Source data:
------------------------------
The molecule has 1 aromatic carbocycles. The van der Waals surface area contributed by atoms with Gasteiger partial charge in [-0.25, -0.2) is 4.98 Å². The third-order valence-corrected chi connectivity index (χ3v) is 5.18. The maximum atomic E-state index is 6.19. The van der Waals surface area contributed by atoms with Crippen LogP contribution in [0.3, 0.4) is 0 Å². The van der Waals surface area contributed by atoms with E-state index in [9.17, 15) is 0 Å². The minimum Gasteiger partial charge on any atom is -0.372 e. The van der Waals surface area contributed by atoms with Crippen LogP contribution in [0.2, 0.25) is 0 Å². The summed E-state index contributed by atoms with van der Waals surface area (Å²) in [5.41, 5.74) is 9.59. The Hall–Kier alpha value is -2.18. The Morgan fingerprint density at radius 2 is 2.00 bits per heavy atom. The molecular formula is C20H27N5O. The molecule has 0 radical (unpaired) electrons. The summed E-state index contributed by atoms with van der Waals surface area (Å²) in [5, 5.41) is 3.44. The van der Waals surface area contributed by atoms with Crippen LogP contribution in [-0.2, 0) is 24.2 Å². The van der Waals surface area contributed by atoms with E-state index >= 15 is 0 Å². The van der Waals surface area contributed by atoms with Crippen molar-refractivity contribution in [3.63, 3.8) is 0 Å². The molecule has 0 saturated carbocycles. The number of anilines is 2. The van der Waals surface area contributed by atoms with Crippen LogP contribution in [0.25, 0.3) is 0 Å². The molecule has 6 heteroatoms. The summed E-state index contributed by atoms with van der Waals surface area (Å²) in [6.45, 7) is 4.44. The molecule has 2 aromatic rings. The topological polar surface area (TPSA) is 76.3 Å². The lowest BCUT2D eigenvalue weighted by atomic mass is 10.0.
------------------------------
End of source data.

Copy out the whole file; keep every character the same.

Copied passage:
The molecule has 1 aromatic carbocycles. The van der Waals surface area contributed by atoms with Gasteiger partial charge in [-0.25, -0.2) is 4.98 Å². The third-order valence-corrected chi connectivity index (χ3v) is 5.18. The maximum atomic E-state index is 6.19. The van der Waals surface area contributed by atoms with Crippen LogP contribution in [0.3, 0.4) is 0 Å². The van der Waals surface area contributed by atoms with E-state index in [9.17, 15) is 0 Å². The minimum Gasteiger partial charge on any atom is -0.372 e. The van der Waals surface area contributed by atoms with Crippen LogP contribution in [0.2, 0.25) is 0 Å². The summed E-state index contributed by atoms with van der Waals surface area (Å²) in [5.41, 5.74) is 9.59. The Hall–Kier alpha value is -2.18. The Morgan fingerprint density at radius 2 is 2.00 bits per heavy atom. The molecular formula is C20H27N5O. The molecule has 0 radical (unpaired) electrons. The summed E-state index contributed by atoms with van der Waals surface area (Å²) in [5, 5.41) is 3.44. The van der Waals surface area contributed by atoms with Crippen LogP contribution in [-0.2, 0) is 24.2 Å². The van der Waals surface area contributed by atoms with E-state index >= 15 is 0 Å². The van der Waals surface area contributed by atoms with Crippen molar-refractivity contribution in [3.63, 3.8) is 0 Å². The molecule has 0 saturated carbocycles. The number of anilines is 2. The van der Waals surface area contributed by atoms with Crippen LogP contribution in [0.25, 0.3) is 0 Å². The molecule has 6 heteroatoms. The summed E-state index contributed by atoms with van der Waals surface area (Å²) in [6.45, 7) is 4.44. The molecule has 2 aromatic rings. The topological polar surface area (TPSA) is 76.3 Å². The lowest BCUT2D eigenvalue weighted by atomic mass is 10.0.